Posts

Vegetarian Lasagna

January2016_veg-lasagnaVegetarian dishes are a great way to reduce your environmental footprint. Meat-less (and cheese-free) meals use fewer natural resources from farm-to-table.

Ingredients
Tomato Sauce
24 oz. tomato sauce (fresh seeded tomatoes food processed; organic, roasted tomatoes, or your choice)
Approx 1-2 tsp. each: Fresh (or dry) Basil, Oregano, Parsley (adjust to your taste)
Dash of sea salt
Dash of fresh ground pepper

Bechamel Sauce
5 T. Earth Balance (soy free) or 5 T. Sunflower Oil
1/4 c. gluten-free flour mix
4 c. coconut milk beverage, unsweetened (So Delicious brand or make your own)
2 tsp. sea salt
1/4 tsp. ground nutmeg
1/2 tsp garlic powder

Noodles: Gluten-Free Lasagna Noodles (Tinkyada noodles are awesome)

Tomato Sauce Preparation
Mix ingredients together and heat up but do not bring to a boil. The longer it sits, the more flavor the herbs release into the sauce.

Bechamel Sauce Preparation
1. Heat Earth Balance on low heat till melted (If using Sunflower Oil heat on medium for about 5 min).
2. Whisk in 1/4 cup gluten-free flour mix; Immediately add 4 cups coconut milk.
3. Whisk continuously over medium heat for about 20-30 minutes or until thick.
4. Add sea salt, ground nutmeg and garlic.

Noodle Preparation
Preheat Oven to 350° F. Cook noodles as box instructs, rinse and lay out flat on parchment paper right away, but do this right before you put the lasagna together so noodles do not dry out.

Put the Lasagna Together
9×11 baking dish
Place a layer of tomato sauce in baking dish, layer of noodles, spoon Bechamel sauce over noodles; Drizzle some tomato sauce, layer of noodles, Bechamel, Drizzle of tomato sauce;
Last layer of noodles, tomato sauce and Bechamel.
Cook at 350° F for 30 minutes, allow to sit for at least 15 minutes before cutting and serving.

Healthy Add-ins:
Quartered or chopped artichoke hearts, zucchini or other squash, diced/shredded onion, spinach or just about anything you like can be added in between the layers. Can also use sheep’s milk Manchego cheese if that is a tolerated food. But you don’t have to use it as the Bechamel thickens up and acts like cheese.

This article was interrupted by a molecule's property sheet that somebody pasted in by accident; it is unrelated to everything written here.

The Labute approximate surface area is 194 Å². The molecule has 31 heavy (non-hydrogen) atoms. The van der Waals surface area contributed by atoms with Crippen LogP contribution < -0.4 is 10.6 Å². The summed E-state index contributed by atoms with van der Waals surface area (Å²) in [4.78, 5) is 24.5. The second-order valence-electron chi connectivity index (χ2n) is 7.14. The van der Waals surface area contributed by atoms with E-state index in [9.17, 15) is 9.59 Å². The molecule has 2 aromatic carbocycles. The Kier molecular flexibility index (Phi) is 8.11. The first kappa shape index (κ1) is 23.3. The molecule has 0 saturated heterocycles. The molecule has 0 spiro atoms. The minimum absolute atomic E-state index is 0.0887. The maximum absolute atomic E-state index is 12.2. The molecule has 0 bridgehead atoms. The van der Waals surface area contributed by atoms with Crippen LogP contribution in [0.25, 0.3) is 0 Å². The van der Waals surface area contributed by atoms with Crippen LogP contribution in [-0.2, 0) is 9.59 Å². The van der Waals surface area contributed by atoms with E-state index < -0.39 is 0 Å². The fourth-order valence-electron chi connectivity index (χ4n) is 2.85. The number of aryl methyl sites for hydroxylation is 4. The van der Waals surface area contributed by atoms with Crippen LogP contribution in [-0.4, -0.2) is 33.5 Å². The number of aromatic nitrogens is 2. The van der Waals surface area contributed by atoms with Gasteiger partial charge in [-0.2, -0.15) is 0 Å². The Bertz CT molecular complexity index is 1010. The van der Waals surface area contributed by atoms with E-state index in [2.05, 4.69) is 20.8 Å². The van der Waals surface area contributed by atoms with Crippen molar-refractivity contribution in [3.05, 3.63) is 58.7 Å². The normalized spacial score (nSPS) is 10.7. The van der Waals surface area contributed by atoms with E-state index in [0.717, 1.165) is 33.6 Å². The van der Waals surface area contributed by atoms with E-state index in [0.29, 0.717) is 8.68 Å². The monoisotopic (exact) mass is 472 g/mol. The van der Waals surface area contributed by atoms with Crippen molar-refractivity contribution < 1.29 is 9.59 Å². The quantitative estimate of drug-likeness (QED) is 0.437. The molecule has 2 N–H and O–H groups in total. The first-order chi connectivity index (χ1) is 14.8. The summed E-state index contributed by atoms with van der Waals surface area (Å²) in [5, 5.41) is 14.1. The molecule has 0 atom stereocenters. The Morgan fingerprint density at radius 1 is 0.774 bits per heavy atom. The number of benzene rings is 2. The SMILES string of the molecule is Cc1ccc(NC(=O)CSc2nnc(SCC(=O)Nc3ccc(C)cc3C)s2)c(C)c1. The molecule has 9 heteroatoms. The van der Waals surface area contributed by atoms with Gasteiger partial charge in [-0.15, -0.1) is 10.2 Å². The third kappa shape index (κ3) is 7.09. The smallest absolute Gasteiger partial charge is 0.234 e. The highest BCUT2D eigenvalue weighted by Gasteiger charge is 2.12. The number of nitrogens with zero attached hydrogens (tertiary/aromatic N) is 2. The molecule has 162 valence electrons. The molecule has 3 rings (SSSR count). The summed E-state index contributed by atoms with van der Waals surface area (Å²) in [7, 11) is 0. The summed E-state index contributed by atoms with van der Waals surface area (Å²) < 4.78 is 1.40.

Yoga for Your Plate: Mindful Eating

Family dinner-mindful eatingThe race is on: Cooking, cleaning, hosting, visiting, and tackling a holiday shopping list that is growing faster than last summer’s weeds. Before you know it, the table is set and you’re serving the holiday meal. This year, though, is going to be different–you’re going to sit down and savor the cornucopia of flavors and the good company at your table.

The art of Mindful Eating, with its roots in Zen teachings, aims to reconnect you more deeply with the experience of eating and drinking. It’s the process of deliberately paying attention to what is happening both within yourself and in your environment during mealtime. When you eat mindfully, you are in tune with the aroma, taste, and texture of food. You become much more aware of your appetite–just how hungry are you? And, you become more sensitive to the feeling of fullness, so you’ll be less likely to overeat. Mindful eating brings enjoyment back to mealtime.

5 Ways to Slow Down and Savor Your Holiday Meal

Mindful eating woman smelling orange.Pause & Connect. After you give thanks for your meal, but before you pick up your fork, take a moment to connect with your appetite. How hungry do you feel? Of all the glorious food on the table before you, what are you truly hungry for? What flavors will nourish you and replenish your energy? Try not to choose foods out of habit. Fill your plate first with the foods your body is saying it most needs. Then, embellish your plate with smaller amounts of those traditional holiday favorites.

Clear Digital Distractions. Although it’s less likely at holiday time when family and friends gather from near and far, it’s easy to forget to turn off the digital devices that are such a huge part of our lives. Sure, someone will complain about missing a “key play” in the big game, but what’s more important? Everyone at your table should be in the moment for the main part of the meal–free of distraction.

Take Bites, Not Gulps. Instead of shoveling food into your mouth, take smaller bites and focus on chewing and tasting it. Digestion begins with the act of chewing. Salivary enzymes break down food the moment it enters your mouth. Your taste buds awaken to flavors as you chew. Pause between bites to set your utensils down and breathe.

Engage All the Senses. The taste of food is just one way to appreciate it. Throughout your meal, notice how food smells and how it looks on the plate. Notice the colors and the textures. Consider the nutrients that the food will provide for you. Appreciate every aspect of eating (and celebrating) the holiday meal.

Be a Nonjudgmental Diner. Being a nonjudgmental diner is about paying attention to your needs for nourishment and not the person’s next to you. And if you feel yourself on the verge of overindulgence, make it a conscious choice. Choose your favorite holiday treat and bring a focused awareness to eating it. Almost certainly, you’ll so enjoy and be satisfied by that first piece of pie, you won’t feel the urge for seconds.